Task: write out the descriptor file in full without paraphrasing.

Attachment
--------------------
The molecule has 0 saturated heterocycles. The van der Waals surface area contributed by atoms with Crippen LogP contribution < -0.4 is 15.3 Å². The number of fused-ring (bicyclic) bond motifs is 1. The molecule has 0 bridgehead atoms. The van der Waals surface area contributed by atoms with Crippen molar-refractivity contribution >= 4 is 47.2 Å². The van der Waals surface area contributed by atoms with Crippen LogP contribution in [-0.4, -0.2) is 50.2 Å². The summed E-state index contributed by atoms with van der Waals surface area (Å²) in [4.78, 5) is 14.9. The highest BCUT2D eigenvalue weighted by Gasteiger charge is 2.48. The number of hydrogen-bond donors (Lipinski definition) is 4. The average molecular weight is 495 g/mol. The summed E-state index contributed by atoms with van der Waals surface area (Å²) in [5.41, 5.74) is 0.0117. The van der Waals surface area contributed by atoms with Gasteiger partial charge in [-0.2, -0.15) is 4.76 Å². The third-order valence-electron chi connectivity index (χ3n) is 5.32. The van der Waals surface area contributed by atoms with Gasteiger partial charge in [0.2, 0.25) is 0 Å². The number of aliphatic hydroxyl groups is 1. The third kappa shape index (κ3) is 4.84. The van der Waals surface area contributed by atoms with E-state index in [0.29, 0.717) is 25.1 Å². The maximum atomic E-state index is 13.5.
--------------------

The molecule has 0 saturated heterocycles. The van der Waals surface area contributed by atoms with Crippen LogP contribution < -0.4 is 15.3 Å². The number of fused-ring (bicyclic) bond motifs is 1. The molecule has 0 bridgehead atoms. The van der Waals surface area contributed by atoms with Crippen molar-refractivity contribution >= 4 is 47.2 Å². The van der Waals surface area contributed by atoms with Crippen LogP contribution in [-0.4, -0.2) is 50.2 Å². The summed E-state index contributed by atoms with van der Waals surface area (Å²) in [4.78, 5) is 14.9. The highest BCUT2D eigenvalue weighted by Gasteiger charge is 2.48. The number of hydrogen-bond donors (Lipinski definition) is 4. The average molecular weight is 495 g/mol. The summed E-state index contributed by atoms with van der Waals surface area (Å²) in [5.41, 5.74) is 0.0117. The van der Waals surface area contributed by atoms with Gasteiger partial charge in [-0.2, -0.15) is 4.76 Å². The third-order valence-electron chi connectivity index (χ3n) is 5.32. The van der Waals surface area contributed by atoms with Gasteiger partial charge in [0.2, 0.25) is 0 Å². The number of aliphatic hydroxyl groups is 1. The third kappa shape index (κ3) is 4.84. The van der Waals surface area contributed by atoms with E-state index in [0.29, 0.717) is 25.1 Å². The maximum atomic E-state index is 13.5.